UK Bus Rapid Transit Systems a Common Standard



UK Bus Rapid Transit Systems a Common Standard

Authors

George Bailes, The Transportation Consultancy, Alan Bailes, The Transportation Consultancy

Description

Worldwide standards used to classify BRT schemes are not suited to the UK systems. Common standards for the UK systems are required for better analysis and improved direction on policy.

Abstract

BRTuk is currently developing an ‘Education and Research Trust’ for the purposes of “the advancement of education in the UK through commissioning of research, to enable the development of a wider understanding relating to the implementation and operation of Bus Rapid Transit”.

BRTuk has an overarching objective of providing a wide dissemination of information and knowledge about BRT throughout the UK, leading to a greater awareness of its role and promoting the benefits of BRT as an important mode of transport to achieve sustainable transport objectives and encourage wider implementation.

Recently BRTuk commissioned ‘ttc’ to undertake a piece of research to develop a common standard of Bus Rapid Transit Systems in the UK. The definition of what constitutes a BRT system has always drawn intense debate, and when compared to BRT systems around the world, UK systems usually do not score anything higher than ‘bronze’ rating as set by the Institute for Transportation and Development Policy (ITDP). As a consequence there is an ever increasing need to develop a common standard for BRT systems in the UK.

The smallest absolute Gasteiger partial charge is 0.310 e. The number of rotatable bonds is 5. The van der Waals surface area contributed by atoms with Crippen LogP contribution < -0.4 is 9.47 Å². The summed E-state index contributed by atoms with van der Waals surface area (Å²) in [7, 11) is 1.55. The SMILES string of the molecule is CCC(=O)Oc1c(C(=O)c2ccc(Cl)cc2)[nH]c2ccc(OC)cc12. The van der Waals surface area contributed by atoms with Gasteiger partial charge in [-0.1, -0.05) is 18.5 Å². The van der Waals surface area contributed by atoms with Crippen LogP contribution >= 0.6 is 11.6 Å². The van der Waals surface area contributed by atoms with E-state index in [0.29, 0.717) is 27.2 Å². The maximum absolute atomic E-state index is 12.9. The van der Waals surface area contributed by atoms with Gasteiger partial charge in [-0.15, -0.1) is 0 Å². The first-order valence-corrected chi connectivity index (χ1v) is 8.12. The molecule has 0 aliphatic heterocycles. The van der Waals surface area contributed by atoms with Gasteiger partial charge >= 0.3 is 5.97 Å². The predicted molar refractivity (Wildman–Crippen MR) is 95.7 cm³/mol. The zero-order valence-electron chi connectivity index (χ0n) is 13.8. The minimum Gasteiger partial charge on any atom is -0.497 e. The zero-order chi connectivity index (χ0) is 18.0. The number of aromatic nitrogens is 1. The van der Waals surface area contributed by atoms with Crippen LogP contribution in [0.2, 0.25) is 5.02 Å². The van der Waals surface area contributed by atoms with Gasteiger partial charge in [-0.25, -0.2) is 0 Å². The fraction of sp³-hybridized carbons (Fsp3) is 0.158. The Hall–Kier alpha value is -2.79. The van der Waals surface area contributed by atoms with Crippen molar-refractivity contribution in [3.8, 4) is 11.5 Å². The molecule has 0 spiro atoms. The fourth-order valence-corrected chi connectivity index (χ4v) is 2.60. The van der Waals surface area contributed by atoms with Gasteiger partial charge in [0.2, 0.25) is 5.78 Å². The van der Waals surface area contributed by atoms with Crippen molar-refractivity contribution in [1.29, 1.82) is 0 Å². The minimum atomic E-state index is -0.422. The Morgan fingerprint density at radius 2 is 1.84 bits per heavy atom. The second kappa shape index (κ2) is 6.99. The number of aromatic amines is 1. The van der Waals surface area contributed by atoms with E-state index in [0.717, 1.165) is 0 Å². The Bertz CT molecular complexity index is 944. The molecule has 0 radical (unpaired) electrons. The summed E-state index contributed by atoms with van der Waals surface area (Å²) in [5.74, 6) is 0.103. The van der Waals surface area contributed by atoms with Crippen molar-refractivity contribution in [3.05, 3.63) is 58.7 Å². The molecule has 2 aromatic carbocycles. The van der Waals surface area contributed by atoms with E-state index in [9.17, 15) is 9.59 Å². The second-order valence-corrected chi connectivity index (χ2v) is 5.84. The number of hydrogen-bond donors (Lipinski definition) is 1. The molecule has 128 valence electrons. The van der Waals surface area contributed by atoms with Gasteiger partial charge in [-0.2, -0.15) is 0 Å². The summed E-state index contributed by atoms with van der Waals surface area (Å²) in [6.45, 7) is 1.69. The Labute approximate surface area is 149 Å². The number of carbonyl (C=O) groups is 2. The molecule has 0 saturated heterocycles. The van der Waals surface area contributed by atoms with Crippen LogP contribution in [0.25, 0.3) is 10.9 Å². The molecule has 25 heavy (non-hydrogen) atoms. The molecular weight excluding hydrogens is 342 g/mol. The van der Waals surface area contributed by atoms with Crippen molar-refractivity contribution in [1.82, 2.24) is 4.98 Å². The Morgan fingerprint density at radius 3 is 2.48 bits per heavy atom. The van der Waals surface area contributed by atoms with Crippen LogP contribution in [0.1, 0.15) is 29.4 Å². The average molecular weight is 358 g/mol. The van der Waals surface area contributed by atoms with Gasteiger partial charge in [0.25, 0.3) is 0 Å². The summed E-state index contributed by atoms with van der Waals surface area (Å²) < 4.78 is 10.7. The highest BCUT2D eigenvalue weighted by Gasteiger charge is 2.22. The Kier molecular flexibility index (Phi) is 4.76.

UK cities with BRT systems, in general experience significantly different characteristics compared to other cities situated across the world where BRT systems have achieved a ‘gold’ rating through the ITDP standards. For example comparisons on population density reveal that Bogota in Columbia, cited by the ITDP as one of the leading BRT systems in the world, has a population density of 13,500 people per sqm, compared to Cambridge in England where the population density is 3,015 people per sqm. Both BRT systems are influential and successful in attracting passengers and associated economic growth however when compared to world standings Cambridge only achieves a ‘Bronze Standard’

The initial phase of the research aims to establish a common set of standards for UK BRT systems helping to ensure a more uniform delivery to quantifying the benefits of the existing UK schemes, providing more detailed and comparable analysis of performance and patronage information to provide better guidance, policy and analysis to inform future BRT schemes and securing funding.

Publisher

Association for European Transport